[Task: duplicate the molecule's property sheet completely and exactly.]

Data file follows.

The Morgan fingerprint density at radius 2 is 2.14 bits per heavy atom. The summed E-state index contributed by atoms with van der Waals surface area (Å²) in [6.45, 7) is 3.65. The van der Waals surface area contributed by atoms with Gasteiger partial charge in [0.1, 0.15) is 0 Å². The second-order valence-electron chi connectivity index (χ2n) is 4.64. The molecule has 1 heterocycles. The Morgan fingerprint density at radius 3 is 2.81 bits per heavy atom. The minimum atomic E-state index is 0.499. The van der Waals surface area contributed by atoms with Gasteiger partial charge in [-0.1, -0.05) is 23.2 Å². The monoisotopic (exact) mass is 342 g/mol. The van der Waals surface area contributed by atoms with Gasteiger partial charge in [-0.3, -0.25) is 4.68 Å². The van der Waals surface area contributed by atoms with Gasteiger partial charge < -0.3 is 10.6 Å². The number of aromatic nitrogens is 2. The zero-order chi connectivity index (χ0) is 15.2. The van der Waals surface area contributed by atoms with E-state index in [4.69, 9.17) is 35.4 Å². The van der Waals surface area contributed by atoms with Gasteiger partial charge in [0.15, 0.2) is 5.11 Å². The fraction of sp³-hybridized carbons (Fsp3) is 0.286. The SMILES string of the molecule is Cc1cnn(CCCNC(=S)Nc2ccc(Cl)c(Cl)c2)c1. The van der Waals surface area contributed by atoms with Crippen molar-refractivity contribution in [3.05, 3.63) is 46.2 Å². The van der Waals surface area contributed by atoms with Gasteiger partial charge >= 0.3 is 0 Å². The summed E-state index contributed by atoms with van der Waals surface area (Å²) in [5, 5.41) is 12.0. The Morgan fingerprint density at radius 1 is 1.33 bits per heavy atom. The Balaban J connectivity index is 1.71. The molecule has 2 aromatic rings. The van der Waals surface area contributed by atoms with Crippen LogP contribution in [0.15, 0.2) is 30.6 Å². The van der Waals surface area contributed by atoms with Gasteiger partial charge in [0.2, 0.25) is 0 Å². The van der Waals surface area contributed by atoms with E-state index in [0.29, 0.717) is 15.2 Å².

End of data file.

The Morgan fingerprint density at radius 2 is 2.14 bits per heavy atom. The summed E-state index contributed by atoms with van der Waals surface area (Å²) in [6.45, 7) is 3.65. The van der Waals surface area contributed by atoms with Gasteiger partial charge in [0.1, 0.15) is 0 Å². The second-order valence-electron chi connectivity index (χ2n) is 4.64. The molecule has 1 heterocycles. The Morgan fingerprint density at radius 3 is 2.81 bits per heavy atom. The minimum atomic E-state index is 0.499. The van der Waals surface area contributed by atoms with Gasteiger partial charge in [-0.1, -0.05) is 23.2 Å². The monoisotopic (exact) mass is 342 g/mol. The van der Waals surface area contributed by atoms with Gasteiger partial charge in [-0.3, -0.25) is 4.68 Å². The van der Waals surface area contributed by atoms with Gasteiger partial charge < -0.3 is 10.6 Å². The number of aromatic nitrogens is 2. The zero-order chi connectivity index (χ0) is 15.2. The van der Waals surface area contributed by atoms with E-state index in [4.69, 9.17) is 35.4 Å². The van der Waals surface area contributed by atoms with Gasteiger partial charge in [0.15, 0.2) is 5.11 Å². The fraction of sp³-hybridized carbons (Fsp3) is 0.286. The SMILES string of the molecule is Cc1cnn(CCCNC(=S)Nc2ccc(Cl)c(Cl)c2)c1. The van der Waals surface area contributed by atoms with Crippen molar-refractivity contribution in [3.05, 3.63) is 46.2 Å². The van der Waals surface area contributed by atoms with Gasteiger partial charge >= 0.3 is 0 Å². The summed E-state index contributed by atoms with van der Waals surface area (Å²) in [5, 5.41) is 12.0. The Morgan fingerprint density at radius 1 is 1.33 bits per heavy atom. The Balaban J connectivity index is 1.71. The molecule has 2 aromatic rings. The van der Waals surface area contributed by atoms with Crippen LogP contribution in [0.15, 0.2) is 30.6 Å². The van der Waals surface area contributed by atoms with Gasteiger partial charge in [0.2, 0.25) is 0 Å². The van der Waals surface area contributed by atoms with E-state index in [0.29, 0.717) is 15.2 Å².